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A city staff proposal to eventually stop loose-in-the-street green waste pickup and move to container pickup will not work for all city residents, Interim City Manager Gus Vina said in an interview Thursday.
In tree-laden areas such as Midtown, a container is not adequate to hold all of the fallen leaves, Vina said, explaining why he pulled the green waste issue from the City Council’s agenda on Tuesday.
“I want to make sure I’ve challenged staff enough on creativity and the solutions that are possible,” Vina said.
The plan that Vina delayed would have encouraged moving away from loose-in-the street pickup and raised rates for residents who continue that method of pickup. Assistant City Manager John Dangberg said the green waste issue will be on the City Council agenda again within a couple weeks.
The city uses two systems for green waste pickup because of a law that was passed in 1977. Measure A states that the city cannot compel residents to put their green waste in containers. Therefore, the city must continue to provide loose-in-the-street pickup.
The proposal that was pulled from the council agenda Tuesday asked the City Council to take steps to eventually overturn Measure A. This would allow the city to enforce containerized pickup as the sole method.
Voters would have to approve a counter-measure that would abolish Measure A.
City staff had planned to ask the council on Tuesday to consider draft language for a counter-measure “for use if the City Council determines at a subsequent time to call such a measure to the ballot,” the Feb. 22 staff report said.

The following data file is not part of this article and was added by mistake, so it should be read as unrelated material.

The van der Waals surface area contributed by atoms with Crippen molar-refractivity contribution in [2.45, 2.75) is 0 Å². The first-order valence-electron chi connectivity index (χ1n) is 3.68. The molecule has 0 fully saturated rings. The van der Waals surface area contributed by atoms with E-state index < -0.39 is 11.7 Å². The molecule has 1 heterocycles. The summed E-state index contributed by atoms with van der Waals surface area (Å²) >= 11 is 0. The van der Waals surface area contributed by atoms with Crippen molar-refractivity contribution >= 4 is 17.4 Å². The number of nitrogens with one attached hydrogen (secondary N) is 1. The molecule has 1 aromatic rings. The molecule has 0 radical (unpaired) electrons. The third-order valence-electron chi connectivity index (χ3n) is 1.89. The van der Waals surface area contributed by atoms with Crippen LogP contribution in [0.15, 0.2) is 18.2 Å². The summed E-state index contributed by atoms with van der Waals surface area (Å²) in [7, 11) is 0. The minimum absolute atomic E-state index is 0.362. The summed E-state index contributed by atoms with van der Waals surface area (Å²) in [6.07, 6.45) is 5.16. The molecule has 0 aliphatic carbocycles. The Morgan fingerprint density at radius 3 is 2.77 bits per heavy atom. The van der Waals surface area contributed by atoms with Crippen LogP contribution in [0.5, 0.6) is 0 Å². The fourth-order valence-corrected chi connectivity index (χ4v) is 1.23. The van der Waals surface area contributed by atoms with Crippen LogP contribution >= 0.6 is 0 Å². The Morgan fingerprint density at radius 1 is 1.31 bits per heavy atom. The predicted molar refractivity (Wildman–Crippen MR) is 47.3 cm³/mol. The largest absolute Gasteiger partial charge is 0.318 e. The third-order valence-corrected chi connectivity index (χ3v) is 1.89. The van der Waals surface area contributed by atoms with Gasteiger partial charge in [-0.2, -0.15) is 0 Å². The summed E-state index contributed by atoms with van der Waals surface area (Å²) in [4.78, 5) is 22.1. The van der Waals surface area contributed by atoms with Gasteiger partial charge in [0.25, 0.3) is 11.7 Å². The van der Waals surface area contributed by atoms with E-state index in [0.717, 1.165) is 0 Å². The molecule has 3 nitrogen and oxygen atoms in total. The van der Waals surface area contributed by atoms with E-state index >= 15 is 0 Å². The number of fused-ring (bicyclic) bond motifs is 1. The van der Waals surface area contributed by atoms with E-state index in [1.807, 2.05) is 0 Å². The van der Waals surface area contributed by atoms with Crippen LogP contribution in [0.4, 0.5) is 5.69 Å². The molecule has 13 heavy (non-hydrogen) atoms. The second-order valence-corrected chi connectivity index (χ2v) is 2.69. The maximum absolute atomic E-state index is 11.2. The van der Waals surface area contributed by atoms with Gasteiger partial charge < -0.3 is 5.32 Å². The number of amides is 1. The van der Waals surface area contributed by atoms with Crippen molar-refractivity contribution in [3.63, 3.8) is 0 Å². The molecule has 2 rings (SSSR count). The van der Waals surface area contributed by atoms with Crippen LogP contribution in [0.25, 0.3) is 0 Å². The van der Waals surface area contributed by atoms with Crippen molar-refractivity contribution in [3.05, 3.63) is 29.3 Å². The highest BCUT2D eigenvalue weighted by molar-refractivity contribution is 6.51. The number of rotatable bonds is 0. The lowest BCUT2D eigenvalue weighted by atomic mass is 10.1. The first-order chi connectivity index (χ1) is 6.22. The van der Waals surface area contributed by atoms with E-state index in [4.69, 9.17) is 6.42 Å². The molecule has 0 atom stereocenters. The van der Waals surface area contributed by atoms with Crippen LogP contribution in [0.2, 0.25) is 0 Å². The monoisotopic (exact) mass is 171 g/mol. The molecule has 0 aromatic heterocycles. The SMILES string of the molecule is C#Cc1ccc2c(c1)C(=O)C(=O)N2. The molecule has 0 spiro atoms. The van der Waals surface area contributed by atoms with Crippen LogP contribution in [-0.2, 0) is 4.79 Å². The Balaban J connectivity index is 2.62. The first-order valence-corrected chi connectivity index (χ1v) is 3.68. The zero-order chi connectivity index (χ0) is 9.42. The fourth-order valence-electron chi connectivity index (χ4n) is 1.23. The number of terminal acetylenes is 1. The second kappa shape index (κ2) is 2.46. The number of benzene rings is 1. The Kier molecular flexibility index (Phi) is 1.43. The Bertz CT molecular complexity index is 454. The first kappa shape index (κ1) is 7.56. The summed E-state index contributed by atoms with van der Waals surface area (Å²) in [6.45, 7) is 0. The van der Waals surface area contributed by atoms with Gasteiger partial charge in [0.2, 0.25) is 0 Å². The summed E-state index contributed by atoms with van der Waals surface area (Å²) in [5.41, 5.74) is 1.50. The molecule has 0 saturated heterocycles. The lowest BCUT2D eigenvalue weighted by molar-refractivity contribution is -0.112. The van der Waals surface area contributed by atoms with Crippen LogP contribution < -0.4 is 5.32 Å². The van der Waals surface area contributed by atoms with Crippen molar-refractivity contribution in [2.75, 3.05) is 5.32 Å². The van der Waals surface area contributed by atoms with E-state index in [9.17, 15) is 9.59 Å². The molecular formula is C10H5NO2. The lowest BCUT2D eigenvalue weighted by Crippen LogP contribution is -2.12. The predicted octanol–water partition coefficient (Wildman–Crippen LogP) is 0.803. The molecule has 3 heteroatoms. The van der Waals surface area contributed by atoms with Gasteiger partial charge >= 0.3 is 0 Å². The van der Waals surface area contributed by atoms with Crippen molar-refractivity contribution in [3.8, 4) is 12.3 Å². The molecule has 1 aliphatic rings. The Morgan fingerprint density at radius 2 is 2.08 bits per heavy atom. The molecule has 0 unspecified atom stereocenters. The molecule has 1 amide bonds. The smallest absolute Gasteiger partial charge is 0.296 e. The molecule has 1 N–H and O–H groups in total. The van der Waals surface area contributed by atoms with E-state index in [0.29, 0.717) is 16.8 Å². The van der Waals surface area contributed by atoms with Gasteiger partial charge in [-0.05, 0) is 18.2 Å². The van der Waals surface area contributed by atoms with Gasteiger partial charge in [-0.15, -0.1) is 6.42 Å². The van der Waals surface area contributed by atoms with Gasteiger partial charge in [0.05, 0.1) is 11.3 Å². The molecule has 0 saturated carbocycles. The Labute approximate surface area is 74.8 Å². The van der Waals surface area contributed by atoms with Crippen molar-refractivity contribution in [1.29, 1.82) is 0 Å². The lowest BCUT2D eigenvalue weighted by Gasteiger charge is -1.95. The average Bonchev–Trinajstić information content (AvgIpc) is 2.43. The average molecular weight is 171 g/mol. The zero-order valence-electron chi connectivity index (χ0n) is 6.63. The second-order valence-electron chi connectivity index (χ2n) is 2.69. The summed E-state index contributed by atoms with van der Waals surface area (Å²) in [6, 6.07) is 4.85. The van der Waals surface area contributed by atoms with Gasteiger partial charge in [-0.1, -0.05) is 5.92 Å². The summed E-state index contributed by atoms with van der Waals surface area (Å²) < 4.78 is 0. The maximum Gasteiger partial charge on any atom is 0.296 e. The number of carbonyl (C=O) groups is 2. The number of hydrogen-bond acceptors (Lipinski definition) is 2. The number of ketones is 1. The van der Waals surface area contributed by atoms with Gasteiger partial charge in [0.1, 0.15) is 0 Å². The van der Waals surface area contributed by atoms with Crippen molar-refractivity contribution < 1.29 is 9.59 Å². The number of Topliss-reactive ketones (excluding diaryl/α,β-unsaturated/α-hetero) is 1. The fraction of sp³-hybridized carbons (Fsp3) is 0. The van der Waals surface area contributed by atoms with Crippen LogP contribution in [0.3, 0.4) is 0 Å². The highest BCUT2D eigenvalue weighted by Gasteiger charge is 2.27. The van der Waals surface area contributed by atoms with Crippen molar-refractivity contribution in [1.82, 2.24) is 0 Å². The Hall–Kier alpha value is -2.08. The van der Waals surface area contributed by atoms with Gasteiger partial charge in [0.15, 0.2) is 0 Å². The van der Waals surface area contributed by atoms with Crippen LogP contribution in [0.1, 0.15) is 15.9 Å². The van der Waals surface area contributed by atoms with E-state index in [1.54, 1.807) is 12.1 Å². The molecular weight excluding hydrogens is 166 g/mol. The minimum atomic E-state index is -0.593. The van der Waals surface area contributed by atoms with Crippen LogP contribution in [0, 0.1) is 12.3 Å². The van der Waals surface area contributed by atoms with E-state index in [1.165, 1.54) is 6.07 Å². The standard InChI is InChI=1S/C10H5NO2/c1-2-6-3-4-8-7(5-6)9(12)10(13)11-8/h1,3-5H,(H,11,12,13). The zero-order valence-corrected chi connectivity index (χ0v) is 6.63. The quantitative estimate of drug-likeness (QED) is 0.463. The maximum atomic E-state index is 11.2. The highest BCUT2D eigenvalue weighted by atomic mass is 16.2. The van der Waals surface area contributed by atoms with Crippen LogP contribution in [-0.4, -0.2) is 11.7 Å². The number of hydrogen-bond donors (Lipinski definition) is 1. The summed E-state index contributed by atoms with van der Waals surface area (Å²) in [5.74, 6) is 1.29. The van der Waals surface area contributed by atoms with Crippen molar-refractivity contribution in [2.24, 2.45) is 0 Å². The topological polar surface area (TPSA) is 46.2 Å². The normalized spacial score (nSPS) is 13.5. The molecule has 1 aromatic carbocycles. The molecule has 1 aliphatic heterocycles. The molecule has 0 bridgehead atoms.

But Vina said Thursday that changing the measure doesn’t solve the green waste problem for people living “in heavy areas where a container doesn’t do it.”
“Land Park and Midtown are good examples,” he said Friday. “Basically, we have lots of trees, and in older areas, the trees are big.”
The proposal also included major rate increases for people who choose loose-in-the-street pickup over containers as long as Measure A is still in effect. A resident who chooses loose-in-the-street pickup now pays a fee of $13.71 per month. One of the ideas suggested in the proposal would raise the rate to about $40 per month.
City staff explained in the proposal that the number of loose-in-the-street customers has declined over time – the 103,787 container customers far surpass the 12,121 loose-in-the-street customers. The number of loose-in-the-street customers no longer pay enough in fees to pay for the cost of the service, the report said.
“The current loose-in-the-street rate of $13.71 was sufficient to recover the full cost when 57,000 customers were putting their green waste in the street,” according to the report. “With only 12,121 loose-in-the-street customers remaining paying the same rate, there is now insufficient funding to cover the cost of the service.”
Because there are no longer enough customers to keep the rate at $13.71 per month, city staff say the rate should be raised.
Green waste pickup is a recurring point of contention between the Utilities Department, which favors containers, and some residents, who want to keep their loose-in-the-street pickup.
The department’s position, which is included in the staff report, is that the containers are cheaper and better for the environment than loose-in-the-street pickup. It takes two vehicles to do loose-in-the-street pickup, while only one is needed for containers, according to the department. Reducing the number of vehicles helps prevent pollution, the department points out.
Read the Feb. 22 green waste proposal that Vina withdrew from the council’s agenda here.
Kathleen Haley is a staff reporter for The Sacramento Press.